A titular see and suffragan of Seleucia Pieria in Syria Prima. The town was founded by a colony from Arvad or Aradus (Arrianus, Anab. II, xiii, 17). It is located in Syria by Pliny (Hist. Natur., V, xviii) and Ptolemy (V, xiv, 2); Strabo (XV, iii, 2; XVI, ii, 12) places it near the river Badan. When the province of Theodorias was made by Justinian, Paltus became a part of it (Georgii Cyprii Descriptio orbis romani, ed. Gelzer, 45). From the sixth century according to the "Notitia episcopatuum" of Anastasius [Echos d'Orient, X, (1907), 144] it was an autocephalous archdiocese and depended on Antioch; in the tenth century it still existed and its precise limits are known [Echos d'Orient, X (1907), 97]. Le Quien (Oriens christ., II, 799) mentions five of its bishops: Cymatius, friend of St. Athanasius, and Patricius, his successor; Severus (381); Sabbas at the Council of Chalcedon (451); finally John exiled by the Monophysites and reinstated by Emperor Justin I (518). The ruins of Paltus may be seen at Belde at the south of Nahr es-Sin or Nahr el-Melek, the ancient Badan.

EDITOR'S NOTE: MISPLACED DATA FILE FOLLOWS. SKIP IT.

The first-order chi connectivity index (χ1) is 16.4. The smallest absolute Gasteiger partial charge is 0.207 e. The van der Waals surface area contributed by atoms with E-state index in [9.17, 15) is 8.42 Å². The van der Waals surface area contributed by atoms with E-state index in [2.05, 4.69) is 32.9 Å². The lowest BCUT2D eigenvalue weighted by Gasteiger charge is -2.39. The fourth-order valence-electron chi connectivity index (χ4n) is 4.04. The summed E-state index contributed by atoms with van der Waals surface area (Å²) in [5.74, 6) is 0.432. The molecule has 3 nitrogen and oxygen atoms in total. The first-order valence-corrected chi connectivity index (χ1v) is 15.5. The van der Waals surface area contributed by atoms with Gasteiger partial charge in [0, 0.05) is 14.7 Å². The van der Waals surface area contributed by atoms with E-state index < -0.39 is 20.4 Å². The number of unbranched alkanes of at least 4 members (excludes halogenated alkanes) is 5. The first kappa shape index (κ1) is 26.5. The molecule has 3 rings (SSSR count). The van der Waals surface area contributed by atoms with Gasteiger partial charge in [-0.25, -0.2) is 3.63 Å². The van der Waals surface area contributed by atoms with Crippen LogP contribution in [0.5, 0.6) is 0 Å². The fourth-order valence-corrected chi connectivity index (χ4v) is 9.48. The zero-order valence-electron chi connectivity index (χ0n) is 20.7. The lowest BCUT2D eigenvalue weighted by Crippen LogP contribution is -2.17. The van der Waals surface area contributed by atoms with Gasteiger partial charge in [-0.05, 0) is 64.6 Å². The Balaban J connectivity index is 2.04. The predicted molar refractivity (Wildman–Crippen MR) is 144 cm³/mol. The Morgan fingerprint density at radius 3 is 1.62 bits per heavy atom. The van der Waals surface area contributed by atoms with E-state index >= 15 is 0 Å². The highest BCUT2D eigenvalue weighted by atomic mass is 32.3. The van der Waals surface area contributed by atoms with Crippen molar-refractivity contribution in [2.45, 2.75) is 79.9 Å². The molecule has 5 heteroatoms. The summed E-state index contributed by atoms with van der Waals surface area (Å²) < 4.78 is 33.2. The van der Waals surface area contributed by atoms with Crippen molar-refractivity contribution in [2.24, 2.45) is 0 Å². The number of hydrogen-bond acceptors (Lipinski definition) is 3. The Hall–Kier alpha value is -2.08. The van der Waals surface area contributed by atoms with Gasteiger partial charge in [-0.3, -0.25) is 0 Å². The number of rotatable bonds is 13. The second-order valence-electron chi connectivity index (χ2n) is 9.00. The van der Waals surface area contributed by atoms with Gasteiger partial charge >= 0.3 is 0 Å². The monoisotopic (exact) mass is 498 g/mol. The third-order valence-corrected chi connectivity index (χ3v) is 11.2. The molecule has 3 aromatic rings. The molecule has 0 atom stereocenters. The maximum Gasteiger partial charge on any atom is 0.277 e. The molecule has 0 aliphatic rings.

APA citation. (1911). Paltus. In The Catholic Encyclopedia. New York: Robert Appleton Company. http://www.newadvent.org/cathen/11434b.htm
MLA citation. "Paltus." The Catholic Encyclopedia. Vol. 11. New York: Robert Appleton Company, 1911. <http://www.newadvent.org/cathen/11434b.htm>.
Transcription. This article was transcribed for New Advent by Douglas J. Potter. Dedicated to the Immaculate Heart of the Blessed Virgin Mary.
Ecclesiastical approbation. Nihil Obstat. February 1, 1911. Remy Lafort, S.T.D., Censor. Imprimatur. +John Cardinal Farley, Archbishop of New York.
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